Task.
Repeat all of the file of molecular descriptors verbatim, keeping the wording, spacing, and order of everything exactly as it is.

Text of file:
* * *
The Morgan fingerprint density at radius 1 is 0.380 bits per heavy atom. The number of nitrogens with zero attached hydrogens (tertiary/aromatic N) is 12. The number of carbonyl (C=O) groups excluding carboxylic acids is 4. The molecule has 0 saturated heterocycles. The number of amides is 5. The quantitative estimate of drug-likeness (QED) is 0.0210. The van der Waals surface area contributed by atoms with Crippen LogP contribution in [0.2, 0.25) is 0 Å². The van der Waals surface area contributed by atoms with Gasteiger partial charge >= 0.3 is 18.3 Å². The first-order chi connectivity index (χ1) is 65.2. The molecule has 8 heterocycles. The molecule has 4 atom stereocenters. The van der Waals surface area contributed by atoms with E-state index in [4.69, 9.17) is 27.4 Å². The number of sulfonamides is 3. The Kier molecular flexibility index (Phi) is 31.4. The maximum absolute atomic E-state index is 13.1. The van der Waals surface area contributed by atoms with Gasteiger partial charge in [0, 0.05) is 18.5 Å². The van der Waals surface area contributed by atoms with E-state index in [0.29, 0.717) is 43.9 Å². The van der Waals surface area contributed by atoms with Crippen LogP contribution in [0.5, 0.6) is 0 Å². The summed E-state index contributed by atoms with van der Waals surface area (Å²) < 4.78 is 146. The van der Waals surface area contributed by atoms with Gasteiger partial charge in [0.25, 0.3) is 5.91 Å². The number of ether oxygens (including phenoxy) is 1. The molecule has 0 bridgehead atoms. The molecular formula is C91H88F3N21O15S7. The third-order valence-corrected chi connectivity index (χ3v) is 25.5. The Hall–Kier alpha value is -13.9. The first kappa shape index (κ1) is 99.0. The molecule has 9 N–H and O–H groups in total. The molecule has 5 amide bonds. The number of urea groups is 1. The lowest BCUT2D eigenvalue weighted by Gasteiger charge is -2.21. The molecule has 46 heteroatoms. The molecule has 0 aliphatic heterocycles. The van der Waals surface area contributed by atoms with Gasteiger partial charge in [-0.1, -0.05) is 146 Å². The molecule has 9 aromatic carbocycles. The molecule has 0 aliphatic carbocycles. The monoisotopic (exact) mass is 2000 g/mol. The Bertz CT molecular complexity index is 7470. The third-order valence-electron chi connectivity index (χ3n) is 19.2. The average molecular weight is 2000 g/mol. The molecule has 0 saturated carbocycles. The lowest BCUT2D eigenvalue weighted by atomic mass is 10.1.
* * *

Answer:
The Morgan fingerprint density at radius 1 is 0.380 bits per heavy atom. The number of nitrogens with zero attached hydrogens (tertiary/aromatic N) is 12. The number of carbonyl (C=O) groups excluding carboxylic acids is 4. The molecule has 0 saturated heterocycles. The number of amides is 5. The quantitative estimate of drug-likeness (QED) is 0.0210. The van der Waals surface area contributed by atoms with Crippen LogP contribution in [0.2, 0.25) is 0 Å². The van der Waals surface area contributed by atoms with Gasteiger partial charge >= 0.3 is 18.3 Å². The first-order chi connectivity index (χ1) is 65.2. The molecule has 8 heterocycles. The molecule has 4 atom stereocenters. The van der Waals surface area contributed by atoms with E-state index in [4.69, 9.17) is 27.4 Å². The number of sulfonamides is 3. The Kier molecular flexibility index (Phi) is 31.4. The maximum absolute atomic E-state index is 13.1. The van der Waals surface area contributed by atoms with Gasteiger partial charge in [0, 0.05) is 18.5 Å². The van der Waals surface area contributed by atoms with E-state index in [0.29, 0.717) is 43.9 Å². The van der Waals surface area contributed by atoms with Crippen LogP contribution in [0.5, 0.6) is 0 Å². The summed E-state index contributed by atoms with van der Waals surface area (Å²) < 4.78 is 146. The van der Waals surface area contributed by atoms with Gasteiger partial charge in [0.25, 0.3) is 5.91 Å². The number of ether oxygens (including phenoxy) is 1. The molecule has 0 bridgehead atoms. The molecular formula is C91H88F3N21O15S7. The third-order valence-corrected chi connectivity index (χ3v) is 25.5. The Hall–Kier alpha value is -13.9. The first kappa shape index (κ1) is 99.0. The molecule has 9 N–H and O–H groups in total. The molecule has 5 amide bonds. The number of urea groups is 1. The lowest BCUT2D eigenvalue weighted by Gasteiger charge is -2.21. The molecule has 46 heteroatoms. The molecule has 0 aliphatic heterocycles. The van der Waals surface area contributed by atoms with Gasteiger partial charge in [-0.1, -0.05) is 146 Å². The molecule has 9 aromatic carbocycles. The molecule has 0 aliphatic carbocycles. The monoisotopic (exact) mass is 2000 g/mol. The Bertz CT molecular complexity index is 7470. The third-order valence-electron chi connectivity index (χ3n) is 19.2. The average molecular weight is 2000 g/mol. The molecule has 0 saturated carbocycles. The lowest BCUT2D eigenvalue weighted by atomic mass is 10.1.